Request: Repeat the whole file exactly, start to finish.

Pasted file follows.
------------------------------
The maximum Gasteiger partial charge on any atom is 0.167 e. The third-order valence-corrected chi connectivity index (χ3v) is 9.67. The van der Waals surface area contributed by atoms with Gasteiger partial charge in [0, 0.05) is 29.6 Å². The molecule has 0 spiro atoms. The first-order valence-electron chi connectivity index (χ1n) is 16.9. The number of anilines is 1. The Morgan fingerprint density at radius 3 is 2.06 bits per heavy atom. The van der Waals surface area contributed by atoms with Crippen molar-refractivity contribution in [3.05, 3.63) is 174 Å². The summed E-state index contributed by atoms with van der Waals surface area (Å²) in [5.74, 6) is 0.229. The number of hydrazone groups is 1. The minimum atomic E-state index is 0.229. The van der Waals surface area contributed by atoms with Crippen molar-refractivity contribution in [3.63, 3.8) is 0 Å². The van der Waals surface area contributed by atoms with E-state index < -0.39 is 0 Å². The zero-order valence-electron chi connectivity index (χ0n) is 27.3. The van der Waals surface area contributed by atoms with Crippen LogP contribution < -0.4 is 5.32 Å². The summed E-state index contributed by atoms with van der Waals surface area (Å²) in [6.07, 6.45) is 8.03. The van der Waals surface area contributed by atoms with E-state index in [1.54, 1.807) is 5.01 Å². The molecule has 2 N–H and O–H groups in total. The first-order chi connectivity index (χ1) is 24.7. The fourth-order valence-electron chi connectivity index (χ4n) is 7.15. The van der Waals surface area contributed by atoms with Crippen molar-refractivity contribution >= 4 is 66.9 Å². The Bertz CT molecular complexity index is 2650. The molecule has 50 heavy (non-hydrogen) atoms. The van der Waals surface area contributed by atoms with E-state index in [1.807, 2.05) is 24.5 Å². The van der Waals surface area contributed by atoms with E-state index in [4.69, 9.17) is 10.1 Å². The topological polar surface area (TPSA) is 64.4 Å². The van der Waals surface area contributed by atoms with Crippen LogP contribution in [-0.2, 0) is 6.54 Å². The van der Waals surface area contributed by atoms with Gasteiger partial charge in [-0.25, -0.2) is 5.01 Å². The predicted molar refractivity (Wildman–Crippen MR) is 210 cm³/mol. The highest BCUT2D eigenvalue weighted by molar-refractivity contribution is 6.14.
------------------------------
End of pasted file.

The maximum Gasteiger partial charge on any atom is 0.167 e. The third-order valence-corrected chi connectivity index (χ3v) is 9.67. The van der Waals surface area contributed by atoms with Gasteiger partial charge in [0, 0.05) is 29.6 Å². The molecule has 0 spiro atoms. The first-order valence-electron chi connectivity index (χ1n) is 16.9. The number of anilines is 1. The Morgan fingerprint density at radius 3 is 2.06 bits per heavy atom. The van der Waals surface area contributed by atoms with Crippen molar-refractivity contribution in [3.05, 3.63) is 174 Å². The summed E-state index contributed by atoms with van der Waals surface area (Å²) in [5.74, 6) is 0.229. The number of hydrazone groups is 1. The minimum atomic E-state index is 0.229. The van der Waals surface area contributed by atoms with Crippen molar-refractivity contribution in [3.63, 3.8) is 0 Å². The van der Waals surface area contributed by atoms with E-state index < -0.39 is 0 Å². The zero-order valence-electron chi connectivity index (χ0n) is 27.3. The van der Waals surface area contributed by atoms with Crippen LogP contribution < -0.4 is 5.32 Å². The summed E-state index contributed by atoms with van der Waals surface area (Å²) in [6.07, 6.45) is 8.03. The van der Waals surface area contributed by atoms with E-state index in [1.54, 1.807) is 5.01 Å². The molecule has 2 N–H and O–H groups in total. The first-order chi connectivity index (χ1) is 24.7. The fourth-order valence-electron chi connectivity index (χ4n) is 7.15. The van der Waals surface area contributed by atoms with Crippen molar-refractivity contribution >= 4 is 66.9 Å². The Bertz CT molecular complexity index is 2650. The molecule has 50 heavy (non-hydrogen) atoms. The van der Waals surface area contributed by atoms with E-state index in [1.807, 2.05) is 24.5 Å². The van der Waals surface area contributed by atoms with E-state index in [4.69, 9.17) is 10.1 Å². The topological polar surface area (TPSA) is 64.4 Å². The van der Waals surface area contributed by atoms with Crippen LogP contribution in [-0.2, 0) is 6.54 Å². The van der Waals surface area contributed by atoms with Gasteiger partial charge in [-0.25, -0.2) is 5.01 Å². The predicted molar refractivity (Wildman–Crippen MR) is 210 cm³/mol. The highest BCUT2D eigenvalue weighted by molar-refractivity contribution is 6.14.